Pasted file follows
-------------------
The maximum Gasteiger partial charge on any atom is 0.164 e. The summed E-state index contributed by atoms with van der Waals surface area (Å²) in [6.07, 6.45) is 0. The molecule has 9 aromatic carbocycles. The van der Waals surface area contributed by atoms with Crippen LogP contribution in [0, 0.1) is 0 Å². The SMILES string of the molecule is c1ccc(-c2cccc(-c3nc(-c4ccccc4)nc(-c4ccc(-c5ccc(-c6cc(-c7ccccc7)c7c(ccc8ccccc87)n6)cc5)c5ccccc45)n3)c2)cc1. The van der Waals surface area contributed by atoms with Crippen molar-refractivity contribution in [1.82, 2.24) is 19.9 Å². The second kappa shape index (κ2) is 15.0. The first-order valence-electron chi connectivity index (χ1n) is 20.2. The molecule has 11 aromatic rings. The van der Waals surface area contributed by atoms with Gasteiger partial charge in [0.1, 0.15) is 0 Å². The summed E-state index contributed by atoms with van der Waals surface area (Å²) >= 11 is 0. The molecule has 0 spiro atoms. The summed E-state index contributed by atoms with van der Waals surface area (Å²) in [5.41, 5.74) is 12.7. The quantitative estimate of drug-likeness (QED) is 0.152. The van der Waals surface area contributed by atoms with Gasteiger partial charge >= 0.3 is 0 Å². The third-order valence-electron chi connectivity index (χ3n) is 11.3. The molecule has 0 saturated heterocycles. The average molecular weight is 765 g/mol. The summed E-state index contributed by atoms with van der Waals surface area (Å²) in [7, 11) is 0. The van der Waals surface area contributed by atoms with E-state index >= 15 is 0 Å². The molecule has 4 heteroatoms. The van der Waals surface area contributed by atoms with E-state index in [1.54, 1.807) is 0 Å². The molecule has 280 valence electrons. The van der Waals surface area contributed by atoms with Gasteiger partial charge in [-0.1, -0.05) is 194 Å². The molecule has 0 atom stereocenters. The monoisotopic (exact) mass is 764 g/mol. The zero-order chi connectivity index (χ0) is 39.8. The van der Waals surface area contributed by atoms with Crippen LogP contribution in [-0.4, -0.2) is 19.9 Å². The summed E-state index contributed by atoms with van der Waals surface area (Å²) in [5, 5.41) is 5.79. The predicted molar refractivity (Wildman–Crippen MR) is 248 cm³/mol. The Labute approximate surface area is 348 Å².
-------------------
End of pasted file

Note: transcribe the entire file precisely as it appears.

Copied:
The maximum Gasteiger partial charge on any atom is 0.164 e. The summed E-state index contributed by atoms with van der Waals surface area (Å²) in [6.07, 6.45) is 0. The molecule has 9 aromatic carbocycles. The van der Waals surface area contributed by atoms with Crippen LogP contribution in [0, 0.1) is 0 Å². The SMILES string of the molecule is c1ccc(-c2cccc(-c3nc(-c4ccccc4)nc(-c4ccc(-c5ccc(-c6cc(-c7ccccc7)c7c(ccc8ccccc87)n6)cc5)c5ccccc45)n3)c2)cc1. The van der Waals surface area contributed by atoms with Crippen molar-refractivity contribution in [1.82, 2.24) is 19.9 Å². The second kappa shape index (κ2) is 15.0. The first-order valence-electron chi connectivity index (χ1n) is 20.2. The molecule has 11 aromatic rings. The van der Waals surface area contributed by atoms with Gasteiger partial charge in [0.1, 0.15) is 0 Å². The summed E-state index contributed by atoms with van der Waals surface area (Å²) >= 11 is 0. The molecule has 0 spiro atoms. The summed E-state index contributed by atoms with van der Waals surface area (Å²) in [5.41, 5.74) is 12.7. The quantitative estimate of drug-likeness (QED) is 0.152. The van der Waals surface area contributed by atoms with Gasteiger partial charge >= 0.3 is 0 Å². The third-order valence-electron chi connectivity index (χ3n) is 11.3. The molecule has 0 saturated heterocycles. The average molecular weight is 765 g/mol. The summed E-state index contributed by atoms with van der Waals surface area (Å²) in [7, 11) is 0. The van der Waals surface area contributed by atoms with E-state index >= 15 is 0 Å². The molecule has 4 heteroatoms. The van der Waals surface area contributed by atoms with E-state index in [1.54, 1.807) is 0 Å². The molecule has 280 valence electrons. The van der Waals surface area contributed by atoms with Gasteiger partial charge in [-0.1, -0.05) is 194 Å². The molecule has 0 atom stereocenters. The monoisotopic (exact) mass is 764 g/mol. The zero-order chi connectivity index (χ0) is 39.8. The van der Waals surface area contributed by atoms with Crippen LogP contribution in [-0.4, -0.2) is 19.9 Å². The summed E-state index contributed by atoms with van der Waals surface area (Å²) in [5, 5.41) is 5.79. The predicted molar refractivity (Wildman–Crippen MR) is 248 cm³/mol. The Labute approximate surface area is 348 Å².